Bi-domain protein tyrosine phosphatases reveal an evolutionary adaptation to optimize signal transduction

Ahuja, Lalima Gagan ; Gopal, Balasubramanian (2014) Bi-domain protein tyrosine phosphatases reveal an evolutionary adaptation to optimize signal transduction Antioxidants & Redox Signaling, 20 (14). pp. 2141-2159. ISSN 1523-0864

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Significance: The bi-domain protein tyrosine phosphatases (PTPs) exemplify functional evolution in signaling proteins for optimal spatiotemporal signal transduction. Bi-domain PTPs are products of gene duplication. The catalytic activity, however, is often localized to one PTP domain. The inactive PTP domain adopts multiple functional roles. These include modulation of catalytic activity, substrate specificity, and stability of the bi-domain enzyme. In some cases, the inactive PTP domain is a receptor for redox stimuli. Since multiple bi-domain PTPs are concurrently active in related cellular pathways, a stringent regulatory mechanism and selective cross-talk is essential to ensure fidelity in signal transduction. Recent Advances: The inactive PTP domain is an activator for the catalytic PTP domain in some cases, whereas it reduces catalytic activity in other bi-domain PTPs. The relative orientation of the two domains provides a conformational rationale for this regulatory mechanism. Recent structural and biochemical data reveal that these PTP domains participate in substrate recruitment. The inactive PTP domain has also been demonstrated to undergo substantial conformational rearrangement and oligomerization under oxidative stress. Critical Issues and Future Directions: The role of the inactive PTP domain in coupling environmental stimuli with catalytic activity needs to be further examined. Another aspect that merits attention is the role of this domain in substrate recruitment. These aspects have been poorly characterized in vivo. These lacunae currently restrict our understanding of neo-functionalization of the inactive PTP domain in the bi-domain enzyme. It appears likely that more data from these research themes could form the basis for understanding the fidelity in intracellular signal transduction.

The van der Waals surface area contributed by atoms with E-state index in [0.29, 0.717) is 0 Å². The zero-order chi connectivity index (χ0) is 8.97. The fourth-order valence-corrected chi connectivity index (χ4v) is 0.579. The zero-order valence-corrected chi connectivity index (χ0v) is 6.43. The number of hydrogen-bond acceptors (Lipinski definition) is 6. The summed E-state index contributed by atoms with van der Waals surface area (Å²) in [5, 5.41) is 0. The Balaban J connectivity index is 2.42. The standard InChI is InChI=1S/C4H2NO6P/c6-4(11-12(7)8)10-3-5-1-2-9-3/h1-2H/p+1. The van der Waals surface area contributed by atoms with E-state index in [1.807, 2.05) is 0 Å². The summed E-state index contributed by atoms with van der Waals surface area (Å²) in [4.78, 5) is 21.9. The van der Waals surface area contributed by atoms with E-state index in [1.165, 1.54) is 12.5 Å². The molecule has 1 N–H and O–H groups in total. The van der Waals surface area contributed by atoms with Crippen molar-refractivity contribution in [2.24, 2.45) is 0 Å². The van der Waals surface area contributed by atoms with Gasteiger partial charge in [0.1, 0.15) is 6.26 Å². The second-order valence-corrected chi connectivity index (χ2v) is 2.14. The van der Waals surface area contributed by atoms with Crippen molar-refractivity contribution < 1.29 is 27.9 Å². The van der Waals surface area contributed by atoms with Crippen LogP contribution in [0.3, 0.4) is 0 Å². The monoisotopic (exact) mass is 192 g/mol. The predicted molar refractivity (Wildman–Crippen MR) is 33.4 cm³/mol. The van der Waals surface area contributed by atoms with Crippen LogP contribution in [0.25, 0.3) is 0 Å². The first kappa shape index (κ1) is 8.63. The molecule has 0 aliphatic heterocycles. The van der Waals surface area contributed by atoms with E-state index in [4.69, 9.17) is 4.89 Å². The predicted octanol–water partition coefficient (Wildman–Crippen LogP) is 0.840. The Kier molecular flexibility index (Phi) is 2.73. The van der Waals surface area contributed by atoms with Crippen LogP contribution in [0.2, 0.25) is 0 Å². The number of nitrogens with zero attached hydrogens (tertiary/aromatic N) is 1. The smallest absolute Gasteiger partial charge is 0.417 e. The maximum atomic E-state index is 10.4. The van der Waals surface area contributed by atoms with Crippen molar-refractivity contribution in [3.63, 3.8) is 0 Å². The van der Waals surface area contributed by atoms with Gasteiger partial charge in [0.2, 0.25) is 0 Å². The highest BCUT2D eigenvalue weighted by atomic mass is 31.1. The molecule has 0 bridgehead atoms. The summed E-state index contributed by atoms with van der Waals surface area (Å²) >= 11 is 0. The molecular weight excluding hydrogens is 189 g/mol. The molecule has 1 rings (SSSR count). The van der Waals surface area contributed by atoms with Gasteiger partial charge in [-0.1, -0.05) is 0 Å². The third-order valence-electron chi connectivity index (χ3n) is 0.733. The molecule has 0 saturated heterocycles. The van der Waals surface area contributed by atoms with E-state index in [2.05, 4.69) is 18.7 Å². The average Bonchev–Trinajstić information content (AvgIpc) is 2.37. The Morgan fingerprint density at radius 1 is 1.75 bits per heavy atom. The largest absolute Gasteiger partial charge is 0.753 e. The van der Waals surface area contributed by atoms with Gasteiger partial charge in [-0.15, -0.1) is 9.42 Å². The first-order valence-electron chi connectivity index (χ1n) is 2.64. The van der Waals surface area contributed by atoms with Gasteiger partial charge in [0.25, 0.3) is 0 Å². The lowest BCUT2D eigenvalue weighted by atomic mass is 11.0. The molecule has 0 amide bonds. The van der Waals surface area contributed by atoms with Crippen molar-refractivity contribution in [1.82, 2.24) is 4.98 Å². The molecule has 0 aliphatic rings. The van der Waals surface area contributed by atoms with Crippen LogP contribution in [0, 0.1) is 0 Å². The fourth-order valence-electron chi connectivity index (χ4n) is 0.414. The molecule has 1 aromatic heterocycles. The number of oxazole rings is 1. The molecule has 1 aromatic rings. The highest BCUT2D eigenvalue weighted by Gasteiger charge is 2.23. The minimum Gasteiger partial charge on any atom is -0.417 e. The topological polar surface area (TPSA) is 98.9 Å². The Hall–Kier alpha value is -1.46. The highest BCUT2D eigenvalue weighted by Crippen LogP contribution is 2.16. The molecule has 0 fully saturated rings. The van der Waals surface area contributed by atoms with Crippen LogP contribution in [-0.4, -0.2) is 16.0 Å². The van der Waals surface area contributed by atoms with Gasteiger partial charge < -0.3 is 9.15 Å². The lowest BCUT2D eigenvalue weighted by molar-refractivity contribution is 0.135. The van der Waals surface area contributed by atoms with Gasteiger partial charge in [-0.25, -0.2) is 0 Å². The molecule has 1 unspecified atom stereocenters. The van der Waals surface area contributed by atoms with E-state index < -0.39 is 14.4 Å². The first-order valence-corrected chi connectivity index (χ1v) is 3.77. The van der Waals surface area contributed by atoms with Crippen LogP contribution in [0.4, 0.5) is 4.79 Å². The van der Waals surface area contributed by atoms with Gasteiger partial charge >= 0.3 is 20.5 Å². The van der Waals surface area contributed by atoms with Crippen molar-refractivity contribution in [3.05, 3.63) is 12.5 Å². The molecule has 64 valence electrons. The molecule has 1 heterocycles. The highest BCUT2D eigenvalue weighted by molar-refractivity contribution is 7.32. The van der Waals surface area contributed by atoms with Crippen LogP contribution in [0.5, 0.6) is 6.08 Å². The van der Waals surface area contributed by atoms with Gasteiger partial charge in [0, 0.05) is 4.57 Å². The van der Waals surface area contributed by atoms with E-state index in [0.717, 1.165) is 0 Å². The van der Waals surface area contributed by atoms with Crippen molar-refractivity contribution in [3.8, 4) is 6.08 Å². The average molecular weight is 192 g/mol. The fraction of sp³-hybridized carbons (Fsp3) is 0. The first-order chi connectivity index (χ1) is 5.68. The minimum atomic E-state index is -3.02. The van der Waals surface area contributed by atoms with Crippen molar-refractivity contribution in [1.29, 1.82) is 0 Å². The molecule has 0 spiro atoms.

Item Type:Article
Source:Copyright of this article belongs to Mary Ann Liebert.
ID Code:98250
Deposited On:07 May 2014 11:44
Last Modified:07 May 2014 11:44

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